"We will pass the order," a bench comprising Chief Justice N V Ramana and Justice Rajiv Sahai Endlaw said after hearing arguments of Swamy and Solicitor General (SG) Mohan Parasaran, who appeared for the Centre.
"Now the announcement has been made by the Airlines that it is about to start its operation in India. A stay is needed as a third party interest would be created. The deal was against public interest and rule of law," Swamy said.
The plea was opposed by SG Parasaran and senior advocate Abhishek Manu Singhvi, who appeared for Tata-AirAsia.
Earlier the bench had suggested Swamy to approach the concerned ministries with his grievances relating to the deal.
The BJP leader, in his plea, has sought a direction restraining the Centre from taking any decision or granting any other approval contrary to the applicable FDI policy and DGCA guidelines or granting any approval for foreign investment by a foreign airlines in a greenfield airline project.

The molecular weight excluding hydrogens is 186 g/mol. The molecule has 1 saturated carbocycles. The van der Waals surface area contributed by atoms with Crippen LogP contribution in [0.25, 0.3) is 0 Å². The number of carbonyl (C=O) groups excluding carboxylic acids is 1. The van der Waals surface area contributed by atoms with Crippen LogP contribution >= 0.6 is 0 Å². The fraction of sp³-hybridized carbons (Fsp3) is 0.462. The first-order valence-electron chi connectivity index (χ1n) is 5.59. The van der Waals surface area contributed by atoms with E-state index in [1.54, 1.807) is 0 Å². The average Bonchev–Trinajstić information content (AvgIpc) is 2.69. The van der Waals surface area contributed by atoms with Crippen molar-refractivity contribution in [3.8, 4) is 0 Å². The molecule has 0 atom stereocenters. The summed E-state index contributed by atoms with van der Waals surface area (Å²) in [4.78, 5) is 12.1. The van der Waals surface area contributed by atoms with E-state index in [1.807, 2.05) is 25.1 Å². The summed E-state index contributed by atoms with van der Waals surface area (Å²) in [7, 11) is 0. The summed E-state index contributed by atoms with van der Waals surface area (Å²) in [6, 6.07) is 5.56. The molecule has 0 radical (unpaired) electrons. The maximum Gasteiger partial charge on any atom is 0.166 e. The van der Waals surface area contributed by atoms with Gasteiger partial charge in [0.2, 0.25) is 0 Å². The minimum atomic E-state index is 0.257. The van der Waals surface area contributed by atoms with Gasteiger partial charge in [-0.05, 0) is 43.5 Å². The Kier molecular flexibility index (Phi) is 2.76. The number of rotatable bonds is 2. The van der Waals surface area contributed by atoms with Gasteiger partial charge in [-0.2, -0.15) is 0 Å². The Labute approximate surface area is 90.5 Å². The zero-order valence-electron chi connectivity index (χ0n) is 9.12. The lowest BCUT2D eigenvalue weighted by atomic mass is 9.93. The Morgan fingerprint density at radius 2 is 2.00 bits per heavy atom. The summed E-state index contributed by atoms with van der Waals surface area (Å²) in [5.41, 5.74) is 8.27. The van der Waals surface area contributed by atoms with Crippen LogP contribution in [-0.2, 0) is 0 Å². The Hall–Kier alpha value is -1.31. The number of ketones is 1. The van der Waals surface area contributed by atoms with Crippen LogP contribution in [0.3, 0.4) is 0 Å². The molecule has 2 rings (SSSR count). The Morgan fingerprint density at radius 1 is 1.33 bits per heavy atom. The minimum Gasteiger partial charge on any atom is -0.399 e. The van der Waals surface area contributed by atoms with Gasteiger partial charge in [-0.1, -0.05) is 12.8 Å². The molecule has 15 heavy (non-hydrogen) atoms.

Swamy had first moved the apex court which had asked him to withdraw the petition and approach the High Court.
In April last year, the Foreign Investment Promotion Board (FIPB) gave clearance to the USD 30 million deal.
Swamy's PIL opposes clearance to the deal on the ground that according to government policy, foreign direct investment (FDI) up to 49 per cent is allowed in existing airlines which are already in operation and not to new or proposed joint ventures.
Swamy in his PIL has alleged that the deal is "clearly contrary to the FDI policy" and also against "the guidelines notified by the nodal ministry, the Union Ministry of Civil Aviation, which does not permit foreign investment by a foreign airline, in such a greenfield airline".
AirAsia Berhad, a public listed Malaysian company which operates AirAsia through its wholly-owned investment vehicle Air Asia Investment Ltd, had in February entered into an agreement with Tata Sons Ltd and Telestra Tradeplace Pvt Ltd to set up a joint venture company for passenger airline business in India.